Happy New Year! Let’s empower our students to set some goals and get creative by making a vision board. I kicked off my return to school by observing a great lesson with Kat Heitman and some high school students attending a short-term program at TSBVI. Using the Empowered Curriculum and a little bit of creativity, Kat journeyed with her students to set short and long-term goals while infusing technology, literacy, and fine motor skills.
- Unit 13 – Dreaming About Your Future, Activity 3: Dream, Dream, Dream from the Empowered Self-Determination Curriculum (optional as a reference).
- Vision Board Project Instructions handout
- Card stock or poster board
- Glue sticks
- Writing utensils or technology
- Sheet of tactile images
- Using the lesson referenced from the Empowered Curriculum and/or the Vision Board Project Instructions handout, host a discussion on dreams, goals, and taking action to achieve them. Discuss short-term and long-term goals, and how big dreams can be achieved by breaking them down into smaller steps. The instructions document can be shared with students so that they can read about the project using assistive technology prior to hosting the discussion.
- Discuss the tradition of viewing the new year as a fresh start and different ways people document their resolutions and aspirations.
- Create your own vision board to share with your students. Discuss your goals for the upcoming year, for the next 5 years, and the next 10 years.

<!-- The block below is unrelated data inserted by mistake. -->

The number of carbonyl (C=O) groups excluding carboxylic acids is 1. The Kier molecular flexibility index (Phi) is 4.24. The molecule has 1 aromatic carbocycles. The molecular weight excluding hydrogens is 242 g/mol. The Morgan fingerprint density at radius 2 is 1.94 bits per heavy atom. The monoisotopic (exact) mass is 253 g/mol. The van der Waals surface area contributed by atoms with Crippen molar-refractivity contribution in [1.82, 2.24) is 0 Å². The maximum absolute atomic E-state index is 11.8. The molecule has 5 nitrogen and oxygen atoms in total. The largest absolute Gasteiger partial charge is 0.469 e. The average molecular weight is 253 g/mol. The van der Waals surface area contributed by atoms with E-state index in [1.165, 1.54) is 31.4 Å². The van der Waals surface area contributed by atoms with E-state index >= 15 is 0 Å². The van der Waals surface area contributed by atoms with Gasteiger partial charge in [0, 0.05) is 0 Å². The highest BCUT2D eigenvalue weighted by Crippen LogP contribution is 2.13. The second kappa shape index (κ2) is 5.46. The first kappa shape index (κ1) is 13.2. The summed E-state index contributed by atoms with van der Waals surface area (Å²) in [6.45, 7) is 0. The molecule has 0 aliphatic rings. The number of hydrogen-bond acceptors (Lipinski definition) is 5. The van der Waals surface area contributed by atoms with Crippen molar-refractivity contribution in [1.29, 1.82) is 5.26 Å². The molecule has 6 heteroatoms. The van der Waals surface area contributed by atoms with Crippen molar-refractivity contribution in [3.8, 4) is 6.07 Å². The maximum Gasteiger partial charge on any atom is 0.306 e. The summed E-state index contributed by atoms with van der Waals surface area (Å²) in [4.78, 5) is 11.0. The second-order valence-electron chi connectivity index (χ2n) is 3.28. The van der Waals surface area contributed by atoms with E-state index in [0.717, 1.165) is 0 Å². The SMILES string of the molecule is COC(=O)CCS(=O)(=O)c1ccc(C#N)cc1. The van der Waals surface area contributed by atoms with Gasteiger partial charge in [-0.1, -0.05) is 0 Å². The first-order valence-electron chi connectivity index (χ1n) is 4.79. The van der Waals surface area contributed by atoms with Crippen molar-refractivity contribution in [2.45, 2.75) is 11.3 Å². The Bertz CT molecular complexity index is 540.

- Provide students with magazines, writing tools, and technology to find images and words to collect for their vision boards. Create tactile images for students who may want or need to use them during the project.
- Add print or braille to the boards to document the symbolism of each image. This can be done using words from magazines, laptops, or conventional writing tools.
- Practice social skills and self-determination by hosting a show-and-tell so that students can share about their dreams.
Adaptations and Extensions
- Support fine motor demands by cutting and gluing items for each student.
- Reduce the time frames for goal setting. As a prerequisite, you could even suggest goals for this afternoon, tomorrow, and next week.
- Use a template with spots for a specific number of items.
- Offer choices for potential goals using developmentally appropriate language.
- Email the instructions document to students to encourage independent use of technology to acquire the information on their own.
- Encourage students to answer the questions in the instructions document and email it back to you or print it to turn in.
- Encourage students who want specific images to search for them and send them electronically. This can be done through email, by creating a document with many images, or by putting them into a slideshow to share.
- Revisit vision boards periodically to discuss progress and celebrate successes.
- Instruct students to choose a goal and research how it might be achieved using technology. For example, one student wanted to learn karate. He could be asked to research karate classes in his hometown to determine what steps or considerations are required for achieving this goal.